A new report published by global digital trust association ISACA has revealed that while many European businesses understand the importance of privacy, they are struggling to implement it effectively.
According to the report entitled Privacy in Practice, 87% of European organisations offer privacy awareness training to employees, but 94% of companies surveyed recognised a privacy skills gap within their business.
The report also found that 59% of technical privacy teams in Europe are understaffed, and one in five businesses said it takes them more than six months to fill a technical privacy position. Furthermore, 41% of businesses reported that their privacy budgets are underfunded.
The most common causes of privacy failures reported by businesses included a lack of training or poor training (49%), data breaches (38%), and not practising privacy by design (39%).
Privacy skills demand is good news for candidates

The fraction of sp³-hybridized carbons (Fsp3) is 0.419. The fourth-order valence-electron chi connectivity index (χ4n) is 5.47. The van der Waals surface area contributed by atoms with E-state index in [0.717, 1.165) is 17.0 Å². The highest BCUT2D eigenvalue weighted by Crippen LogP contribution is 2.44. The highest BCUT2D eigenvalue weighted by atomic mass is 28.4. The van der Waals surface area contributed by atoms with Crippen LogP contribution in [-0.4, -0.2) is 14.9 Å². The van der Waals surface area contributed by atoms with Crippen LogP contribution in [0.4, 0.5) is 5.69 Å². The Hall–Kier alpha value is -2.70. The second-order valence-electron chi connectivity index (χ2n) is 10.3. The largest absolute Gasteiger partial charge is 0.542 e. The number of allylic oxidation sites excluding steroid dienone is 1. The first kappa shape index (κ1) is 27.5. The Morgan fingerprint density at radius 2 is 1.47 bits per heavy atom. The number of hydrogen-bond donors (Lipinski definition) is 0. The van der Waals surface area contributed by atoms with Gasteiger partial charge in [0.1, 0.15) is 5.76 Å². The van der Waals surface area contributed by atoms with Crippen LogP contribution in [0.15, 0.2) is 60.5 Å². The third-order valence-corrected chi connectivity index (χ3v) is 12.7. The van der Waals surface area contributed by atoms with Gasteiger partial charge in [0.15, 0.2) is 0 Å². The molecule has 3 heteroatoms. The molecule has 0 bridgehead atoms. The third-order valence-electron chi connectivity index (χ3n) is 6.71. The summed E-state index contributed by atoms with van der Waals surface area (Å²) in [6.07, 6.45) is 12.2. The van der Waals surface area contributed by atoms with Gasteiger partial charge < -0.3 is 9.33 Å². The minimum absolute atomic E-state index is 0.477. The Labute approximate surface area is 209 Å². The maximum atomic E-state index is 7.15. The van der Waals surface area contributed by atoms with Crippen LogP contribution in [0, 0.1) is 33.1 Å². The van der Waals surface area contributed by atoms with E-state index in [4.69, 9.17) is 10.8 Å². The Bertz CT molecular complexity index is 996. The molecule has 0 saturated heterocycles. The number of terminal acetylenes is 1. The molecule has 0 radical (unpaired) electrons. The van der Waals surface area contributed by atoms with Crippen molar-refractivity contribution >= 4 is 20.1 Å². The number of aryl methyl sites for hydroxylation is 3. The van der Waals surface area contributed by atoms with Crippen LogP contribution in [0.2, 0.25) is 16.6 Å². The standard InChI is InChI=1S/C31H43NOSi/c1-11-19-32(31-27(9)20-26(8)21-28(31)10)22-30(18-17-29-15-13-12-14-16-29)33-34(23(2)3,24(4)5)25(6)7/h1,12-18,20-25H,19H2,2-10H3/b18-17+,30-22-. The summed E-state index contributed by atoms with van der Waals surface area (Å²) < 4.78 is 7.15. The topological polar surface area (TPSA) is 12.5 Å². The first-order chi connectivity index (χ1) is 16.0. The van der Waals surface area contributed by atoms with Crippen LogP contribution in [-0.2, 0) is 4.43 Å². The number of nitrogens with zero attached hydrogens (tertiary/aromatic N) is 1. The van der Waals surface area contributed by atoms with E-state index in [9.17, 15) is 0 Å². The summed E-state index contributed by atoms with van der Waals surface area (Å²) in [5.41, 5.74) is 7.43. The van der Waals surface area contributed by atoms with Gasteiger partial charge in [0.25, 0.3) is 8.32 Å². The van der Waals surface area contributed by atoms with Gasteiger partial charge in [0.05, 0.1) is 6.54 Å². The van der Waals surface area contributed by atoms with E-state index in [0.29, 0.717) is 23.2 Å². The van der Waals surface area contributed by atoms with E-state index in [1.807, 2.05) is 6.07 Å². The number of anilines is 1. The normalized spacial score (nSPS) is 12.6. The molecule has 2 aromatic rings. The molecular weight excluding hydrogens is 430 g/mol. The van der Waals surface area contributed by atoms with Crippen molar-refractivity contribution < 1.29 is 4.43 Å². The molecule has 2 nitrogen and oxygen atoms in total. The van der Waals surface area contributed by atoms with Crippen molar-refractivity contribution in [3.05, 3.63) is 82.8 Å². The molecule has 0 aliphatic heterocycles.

“Privacy professionals play a key role in establishing digital trust,” says Chris Dimitriadis, Global Chief Strategy Officer, ISACA. “As technology advances, introducing new complexities and threats and as the cyberthreat landscape increases in size and sophistication, demand for these individuals is only going to grow. Heightened privacy skills demand is good news for candidates with privacy technology knowledge but also bad news for businesses that are struggling to close the privacy skills gap.”
In light of the findings, ISACA has urged businesses to change their approach to closing the privacy skills gap, warning that failure to do so could jeopardise their relationships with customers and damage their reputation.
Tony Hughes, ISACA Emerging Trends Working Group Member, says: “Only searching for candidates with specific experience and technical privacy skills is an outdated mindset – it immediately limits businesses to a small pool of people. Instead, organisations need to lean on reskilling people in non-privacy roles, using contract employees and focusing on individuals with the right soft skills to reduce the privacy skills gap.”